In those days Jesus came from Nazareth of Galilee and was baptized by John in the Jordan.
-Mark 1:9 (NRSV)
He came from Nazareth, a podunk northern border town, to submit to his eccentric cousin’s baptism of repentance – “Jesus from Nowheresville,” as Ched Myers says in his book Binding the Strong Man (p. 128). With the crowd Jesus comes to the Jordan, and as he emerges from the water the heavens rip open, the Spirit descends, and God proclaims delight.
No fanfare. No media blitz. No mention of a dazzled and adoring public. Nothing out of the ordinary marks this watershed event where the Divine One again shows solidarity with frail and fallen humankind. Nothing would ever be the same, and yet life went on as usual.
Perhaps you came to baptism cradled in your parents’ arms. Water and Word combined to make the moment holy; you were “sealed by the Holy Spirit and marked with the cross of Christ forever” (ELW p. 231). Maybe like Jesus you came as an adult and were immersed by the lakeshore on a warm summer day, water and Word comingling in that sacred life-changing instant. However it happened, you were changed, promises were made, and life went on as usual.
On Sunday the church will celebrate this moment in Jesus’ life. Many of us participate in an affirmation of baptism, while others will begin their Christian journey at the font. Whatever the case, we will recognize and listen for the wind of the Spirit blowing across the waters and in our lives. Through Scripture, sermon, and song we will acknowledge how God brings order from chaos and re-creates in us something new, a something new that we all to often fail to identify and own. Just what are we to make of this baptismal identity, and what does it mean, as someone once pondered, “to walk wet in this world”?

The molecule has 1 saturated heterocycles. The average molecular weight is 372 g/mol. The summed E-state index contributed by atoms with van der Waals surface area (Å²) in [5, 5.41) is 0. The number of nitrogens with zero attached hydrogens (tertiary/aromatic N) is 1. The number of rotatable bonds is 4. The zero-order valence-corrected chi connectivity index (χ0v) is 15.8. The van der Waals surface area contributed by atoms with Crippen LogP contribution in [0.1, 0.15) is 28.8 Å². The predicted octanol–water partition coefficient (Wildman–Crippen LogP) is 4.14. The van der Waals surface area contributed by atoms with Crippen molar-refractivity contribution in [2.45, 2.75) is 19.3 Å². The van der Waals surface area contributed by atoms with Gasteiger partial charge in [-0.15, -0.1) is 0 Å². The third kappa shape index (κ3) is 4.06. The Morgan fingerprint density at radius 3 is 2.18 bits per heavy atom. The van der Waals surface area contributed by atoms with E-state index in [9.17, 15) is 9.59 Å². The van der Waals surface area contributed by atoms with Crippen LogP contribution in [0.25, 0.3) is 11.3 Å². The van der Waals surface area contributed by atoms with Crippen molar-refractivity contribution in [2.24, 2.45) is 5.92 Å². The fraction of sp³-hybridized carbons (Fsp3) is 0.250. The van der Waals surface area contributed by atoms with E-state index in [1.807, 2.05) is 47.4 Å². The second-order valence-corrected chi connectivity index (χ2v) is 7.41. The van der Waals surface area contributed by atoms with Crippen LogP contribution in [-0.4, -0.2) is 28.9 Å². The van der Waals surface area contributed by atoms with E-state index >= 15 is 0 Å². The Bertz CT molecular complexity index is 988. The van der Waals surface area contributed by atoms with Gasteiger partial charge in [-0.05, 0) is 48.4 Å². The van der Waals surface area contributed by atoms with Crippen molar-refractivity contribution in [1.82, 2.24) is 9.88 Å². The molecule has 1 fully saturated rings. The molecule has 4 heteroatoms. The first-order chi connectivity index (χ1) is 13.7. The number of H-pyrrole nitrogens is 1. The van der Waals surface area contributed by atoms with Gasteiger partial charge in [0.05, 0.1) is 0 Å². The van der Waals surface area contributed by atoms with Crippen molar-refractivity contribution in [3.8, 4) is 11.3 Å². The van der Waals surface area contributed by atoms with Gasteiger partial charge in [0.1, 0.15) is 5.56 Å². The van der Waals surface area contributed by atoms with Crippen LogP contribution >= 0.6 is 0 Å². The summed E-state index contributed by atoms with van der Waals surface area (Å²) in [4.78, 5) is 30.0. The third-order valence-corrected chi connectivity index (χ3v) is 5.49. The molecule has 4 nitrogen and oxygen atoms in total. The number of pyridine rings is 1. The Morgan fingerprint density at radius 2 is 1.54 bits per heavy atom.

Let me rephrase that question. Do we take the time to consider the radical realignment that took place in our lives and that keeps on working in and through us each and every day? Chances are we don’t think much at all about our baptismal identity and what effect is does (or should) have on our daily life. For Jesus, at least according to Mark’s gospel, it immediately set in motion a chain of events and a controversial ministry that led down straight to death on the cross. For many of us it led to dinner, some gifts, and a Kodak moment or two for the family album.
Holy Baptism in Evangelical Lutheran Worship concludes as the assembly greets the newly baptized, saying: “We welcome you into the body of Christ and into the mission we share: join us in giving thanks and praise to God and bearing God’s creative and redeeming word to all the world” (p. 231).
It is a considerably more daunting call than one receives when joining the Country Club or Kiwanis, and yet it often seems to be taken so lightly. Our culture worries more about high school and pro football team ranking in terms of collective identity than about our calling as children of the Most High God. An integral part of Christian stewardship if found in cultivating and living into our baptismal identity so that we may bear the good news to all the earth.
So this Sunday, as you dip your fingers into the font and mark yourself with the cross of Christ, determine that in 2009 you will be a better steward of the baptismal identity that is yours. While you’re at it, get yourself good and wet so you’ll be ready to follow in Jesus’ footsteps–out the door and into the world.
Copyright (c) 2009, The Rev. Sharron Lucas, all rights reserved. Used by permission.